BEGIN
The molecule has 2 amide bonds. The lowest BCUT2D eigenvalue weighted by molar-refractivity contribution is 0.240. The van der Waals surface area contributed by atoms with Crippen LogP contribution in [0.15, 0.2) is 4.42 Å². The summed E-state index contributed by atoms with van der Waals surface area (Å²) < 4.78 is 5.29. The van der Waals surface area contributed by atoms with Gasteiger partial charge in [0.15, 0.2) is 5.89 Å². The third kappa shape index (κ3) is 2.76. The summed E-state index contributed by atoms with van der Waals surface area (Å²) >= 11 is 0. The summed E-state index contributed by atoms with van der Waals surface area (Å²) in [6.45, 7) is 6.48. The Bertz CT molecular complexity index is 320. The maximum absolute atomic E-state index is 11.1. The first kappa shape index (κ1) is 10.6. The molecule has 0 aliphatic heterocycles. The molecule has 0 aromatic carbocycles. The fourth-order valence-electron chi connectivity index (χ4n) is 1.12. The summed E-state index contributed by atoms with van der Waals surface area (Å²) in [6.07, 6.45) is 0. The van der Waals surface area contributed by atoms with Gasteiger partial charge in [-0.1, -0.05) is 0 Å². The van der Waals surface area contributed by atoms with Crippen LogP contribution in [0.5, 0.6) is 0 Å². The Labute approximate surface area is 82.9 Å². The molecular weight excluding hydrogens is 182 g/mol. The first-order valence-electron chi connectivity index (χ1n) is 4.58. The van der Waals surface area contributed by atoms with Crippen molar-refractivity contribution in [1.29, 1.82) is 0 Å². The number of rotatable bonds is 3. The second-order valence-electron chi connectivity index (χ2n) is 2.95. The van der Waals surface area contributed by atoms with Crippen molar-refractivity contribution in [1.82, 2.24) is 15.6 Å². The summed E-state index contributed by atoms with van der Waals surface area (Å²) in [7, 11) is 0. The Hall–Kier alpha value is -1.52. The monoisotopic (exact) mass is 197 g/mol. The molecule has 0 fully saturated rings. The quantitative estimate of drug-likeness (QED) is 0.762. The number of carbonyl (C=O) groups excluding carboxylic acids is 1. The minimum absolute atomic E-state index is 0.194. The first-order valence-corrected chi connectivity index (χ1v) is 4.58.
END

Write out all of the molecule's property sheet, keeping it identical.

The molecule has 2 amide bonds. The lowest BCUT2D eigenvalue weighted by molar-refractivity contribution is 0.240. The van der Waals surface area contributed by atoms with Crippen LogP contribution in [0.15, 0.2) is 4.42 Å². The summed E-state index contributed by atoms with van der Waals surface area (Å²) < 4.78 is 5.29. The van der Waals surface area contributed by atoms with Gasteiger partial charge in [0.15, 0.2) is 5.89 Å². The third kappa shape index (κ3) is 2.76. The summed E-state index contributed by atoms with van der Waals surface area (Å²) >= 11 is 0. The summed E-state index contributed by atoms with van der Waals surface area (Å²) in [6.45, 7) is 6.48. The Bertz CT molecular complexity index is 320. The maximum absolute atomic E-state index is 11.1. The first kappa shape index (κ1) is 10.6. The molecule has 0 aliphatic heterocycles. The molecule has 0 aromatic carbocycles. The fourth-order valence-electron chi connectivity index (χ4n) is 1.12. The summed E-state index contributed by atoms with van der Waals surface area (Å²) in [6.07, 6.45) is 0. The van der Waals surface area contributed by atoms with Gasteiger partial charge in [-0.1, -0.05) is 0 Å². The van der Waals surface area contributed by atoms with Crippen LogP contribution in [0.5, 0.6) is 0 Å². The Labute approximate surface area is 82.9 Å². The molecular weight excluding hydrogens is 182 g/mol. The first-order valence-electron chi connectivity index (χ1n) is 4.58. The van der Waals surface area contributed by atoms with Crippen molar-refractivity contribution in [1.29, 1.82) is 0 Å². The number of rotatable bonds is 3. The second-order valence-electron chi connectivity index (χ2n) is 2.95. The van der Waals surface area contributed by atoms with Crippen molar-refractivity contribution in [1.82, 2.24) is 15.6 Å². The summed E-state index contributed by atoms with van der Waals surface area (Å²) in [7, 11) is 0. The Hall–Kier alpha value is -1.52. The monoisotopic (exact) mass is 197 g/mol. The molecule has 0 fully saturated rings. The quantitative estimate of drug-likeness (QED) is 0.762. The number of carbonyl (C=O) groups excluding carboxylic acids is 1. The minimum absolute atomic E-state index is 0.194. The first-order valence-corrected chi connectivity index (χ1v) is 4.58.